FIG. 4 illustrates an alternative embodiment to the FIG. 2 embodiment that utilized a seal roll index gear means between the lower draw roll 42 and the seal roll 50. In the FIG. 4 embodiment, wherein like elements have been assigned like reference characters, the seal roll index gear means has been replaced with a well known geneva drive mechanism that drives the seal roll from the main drive shaft 54. FIG. 6 shows the geneva drive assembly in more detail. This drive assembly operates as, for example, an eight step escapement device which receives input from the main drive through belt 56 which drives a gear driven eccentric pin 74 engaged with the geneva escapement gear 76. A belt 78 drives the seal roll 50 in a well known manner. One advantage of the geneva drive over the seal roll index gear means is that there is less inertia in the gear train for the servo motor drive 42 to overcome, therefore, reducing load on the servo motor and its connection to the lower draw roll. The geneva system also allows a separately phaseable indexing of the seal roll.
In the geneva drive embodiment and the seal roll index gear means embodiment it should be noted that the antibounce roll means 70 is driven from the lower draw roll by the belt 72. Of course, as is conventional practice, the antibounce roll means can be left off the machine and other means to control web bounce employed.
FIGS. 5A, 5B, and 5C, is a schematic which shows that the lower draw roll will be indexed in reverse (5B) to pull the web of film 38 off the seal roll 50 by the servo drive means. This will be done during cycle interrupt when a given number of bags, for instance 250 bags, have been cycled through the machine and stacked on the wicket pins 22 so that an empty set of pins can be indexed into place for the next stack of bags. By drawing the web in reverse away from the sealing roll during the cycle interrupt period, the machine 10 avoids repetitive contact between the seal bar and the same portion of the web.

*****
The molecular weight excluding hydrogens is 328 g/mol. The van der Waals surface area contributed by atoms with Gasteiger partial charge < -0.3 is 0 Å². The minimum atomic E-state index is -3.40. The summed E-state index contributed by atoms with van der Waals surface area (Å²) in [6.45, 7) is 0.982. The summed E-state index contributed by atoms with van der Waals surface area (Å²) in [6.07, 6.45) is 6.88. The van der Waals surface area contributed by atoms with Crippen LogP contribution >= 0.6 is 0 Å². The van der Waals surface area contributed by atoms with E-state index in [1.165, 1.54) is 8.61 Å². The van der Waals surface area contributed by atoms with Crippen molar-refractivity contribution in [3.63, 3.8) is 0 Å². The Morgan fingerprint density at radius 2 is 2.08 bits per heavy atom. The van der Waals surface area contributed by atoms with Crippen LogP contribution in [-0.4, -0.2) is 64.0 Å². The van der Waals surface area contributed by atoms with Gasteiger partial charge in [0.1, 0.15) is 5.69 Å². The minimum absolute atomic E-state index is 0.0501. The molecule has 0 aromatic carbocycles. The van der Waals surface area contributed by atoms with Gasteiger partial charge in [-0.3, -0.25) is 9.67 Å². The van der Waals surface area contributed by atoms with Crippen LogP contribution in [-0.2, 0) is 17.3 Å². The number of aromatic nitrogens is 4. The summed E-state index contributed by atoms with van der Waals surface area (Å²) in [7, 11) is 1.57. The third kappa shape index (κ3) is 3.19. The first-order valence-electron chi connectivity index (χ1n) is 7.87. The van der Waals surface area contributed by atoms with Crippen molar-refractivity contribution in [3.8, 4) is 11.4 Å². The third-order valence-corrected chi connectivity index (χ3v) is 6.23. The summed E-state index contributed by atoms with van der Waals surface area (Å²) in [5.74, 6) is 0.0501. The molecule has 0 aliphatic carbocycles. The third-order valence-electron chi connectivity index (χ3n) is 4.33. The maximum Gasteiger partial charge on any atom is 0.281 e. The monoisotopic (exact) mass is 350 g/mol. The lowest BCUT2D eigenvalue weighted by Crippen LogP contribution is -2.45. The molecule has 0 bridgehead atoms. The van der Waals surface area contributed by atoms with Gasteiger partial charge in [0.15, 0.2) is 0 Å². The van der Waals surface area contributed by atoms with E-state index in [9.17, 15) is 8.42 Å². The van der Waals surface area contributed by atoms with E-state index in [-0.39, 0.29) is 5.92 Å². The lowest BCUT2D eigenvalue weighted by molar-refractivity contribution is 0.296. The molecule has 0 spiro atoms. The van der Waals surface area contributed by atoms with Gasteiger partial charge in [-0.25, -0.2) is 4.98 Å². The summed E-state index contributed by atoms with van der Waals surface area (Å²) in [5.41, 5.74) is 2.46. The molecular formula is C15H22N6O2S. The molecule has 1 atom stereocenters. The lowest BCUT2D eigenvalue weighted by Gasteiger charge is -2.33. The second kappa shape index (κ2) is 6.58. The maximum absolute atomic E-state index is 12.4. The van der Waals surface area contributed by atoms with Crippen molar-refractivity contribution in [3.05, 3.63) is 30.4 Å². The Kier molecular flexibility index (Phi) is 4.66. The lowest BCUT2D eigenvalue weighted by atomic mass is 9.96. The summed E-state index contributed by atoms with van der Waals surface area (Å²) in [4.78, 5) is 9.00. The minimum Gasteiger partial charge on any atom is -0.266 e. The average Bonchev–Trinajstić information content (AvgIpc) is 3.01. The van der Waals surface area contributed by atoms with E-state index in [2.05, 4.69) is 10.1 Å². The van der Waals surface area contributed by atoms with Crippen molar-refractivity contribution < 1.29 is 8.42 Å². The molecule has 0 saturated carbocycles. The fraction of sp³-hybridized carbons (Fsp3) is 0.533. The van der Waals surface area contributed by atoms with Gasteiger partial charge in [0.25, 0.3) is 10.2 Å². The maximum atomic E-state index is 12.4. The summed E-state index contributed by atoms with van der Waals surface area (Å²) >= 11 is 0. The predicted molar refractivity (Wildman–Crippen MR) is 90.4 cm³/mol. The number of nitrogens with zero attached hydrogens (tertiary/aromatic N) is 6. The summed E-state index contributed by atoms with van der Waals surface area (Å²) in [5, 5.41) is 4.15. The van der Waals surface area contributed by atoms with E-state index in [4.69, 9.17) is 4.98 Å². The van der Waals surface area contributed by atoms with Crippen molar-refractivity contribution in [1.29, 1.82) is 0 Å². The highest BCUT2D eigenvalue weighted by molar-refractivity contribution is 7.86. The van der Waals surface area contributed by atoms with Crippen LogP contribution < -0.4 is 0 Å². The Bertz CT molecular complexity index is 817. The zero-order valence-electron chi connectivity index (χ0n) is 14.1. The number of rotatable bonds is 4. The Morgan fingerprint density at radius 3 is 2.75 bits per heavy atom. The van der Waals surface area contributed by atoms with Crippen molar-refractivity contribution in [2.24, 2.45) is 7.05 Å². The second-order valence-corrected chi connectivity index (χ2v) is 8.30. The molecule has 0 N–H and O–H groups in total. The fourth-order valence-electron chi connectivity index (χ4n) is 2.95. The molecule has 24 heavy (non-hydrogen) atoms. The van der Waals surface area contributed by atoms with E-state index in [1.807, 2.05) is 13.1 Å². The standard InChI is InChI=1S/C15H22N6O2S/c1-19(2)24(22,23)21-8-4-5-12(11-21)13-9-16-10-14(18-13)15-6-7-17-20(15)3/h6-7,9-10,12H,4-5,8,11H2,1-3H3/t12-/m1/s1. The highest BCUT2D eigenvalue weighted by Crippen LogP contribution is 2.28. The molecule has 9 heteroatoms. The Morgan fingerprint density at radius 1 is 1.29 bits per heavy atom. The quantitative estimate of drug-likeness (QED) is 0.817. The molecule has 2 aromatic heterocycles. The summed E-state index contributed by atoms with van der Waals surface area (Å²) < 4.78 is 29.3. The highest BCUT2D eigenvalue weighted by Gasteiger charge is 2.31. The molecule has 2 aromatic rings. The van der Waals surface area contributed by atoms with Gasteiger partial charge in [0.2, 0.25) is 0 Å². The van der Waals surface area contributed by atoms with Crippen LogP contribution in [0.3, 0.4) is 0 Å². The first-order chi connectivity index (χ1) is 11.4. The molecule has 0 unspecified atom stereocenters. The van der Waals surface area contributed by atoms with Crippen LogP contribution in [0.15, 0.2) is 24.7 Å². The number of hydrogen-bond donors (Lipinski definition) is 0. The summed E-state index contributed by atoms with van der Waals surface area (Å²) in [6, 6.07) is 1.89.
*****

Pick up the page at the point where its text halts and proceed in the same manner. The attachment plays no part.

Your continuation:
In addition to the limitations on bag development due to acceleration or consequential velocity limits of the film web by the draw rolls, it has been found that a further limitation can exist when removing and stacking bags using the wicket pin and vacuum arm method of stacking bags. This limitation is the clearance between the vacuum arms and a newly developed bag. Once a vacuum arm 20 (FIG. 1) has picked up a bag, the arm must be clear of the leading edge of the next bag. The vacuum or wicket arms 20, have a typical thickness of about one inch at their outboard end. The end of the arm is approximately one inch away from the seal roll 50 on conventional machines and is approximately 20 inches long. In order to clear the next bag, the wicket arm 20 must move approximately 3° to give one inch (the thickness of the vacuum arm) of clearance. With six arm sets, the arms are driven at a 6:1 ratio and thus require 18° of machine cycle for clearance to clear the arm from the leading edge of the next bag prior to next index.
An improvement in the wicket arms is shown in FIG. 1A wherein a beveled end is formed on the outboard end of the wicket or vacuum arm 20. By beveling the end of the arm, the effective thickness of the arm is reduced allowing the necessary degrees of clearance to be lessened. In the example above, the 3% of our travel necessary to give one inch of clearance can be reduced by making the end of the arm less than one inch in thickness. This also allows longer bag development times as the wicket arms "get out of the way" of the new bag edge more quickly.
A method of ensuring that bags are not developed into the vacuum arms during speed variations is provided by using the servo drive draw roll controls to ensure that the draw time is gradually increased as the main drive increases in speed. To prevent developing bags into the vacuum arms, the servo draw cycle is configured in machine degrees as referenced by the master encoder 66 only and not in real time. The draw roll speed is matched to the main drive speed through the master encoder and the feed back controller 64 operating the servo motor under the control of the motion controller. Thus, upon machine start up the draw starts out slowly and follows the main drive speed until the main drive gets up to speed. The draw speed will follow the main drive speed up rather than get ahead of it as in prior art. This will be discussed in greater detail below with reference to FIG. 10.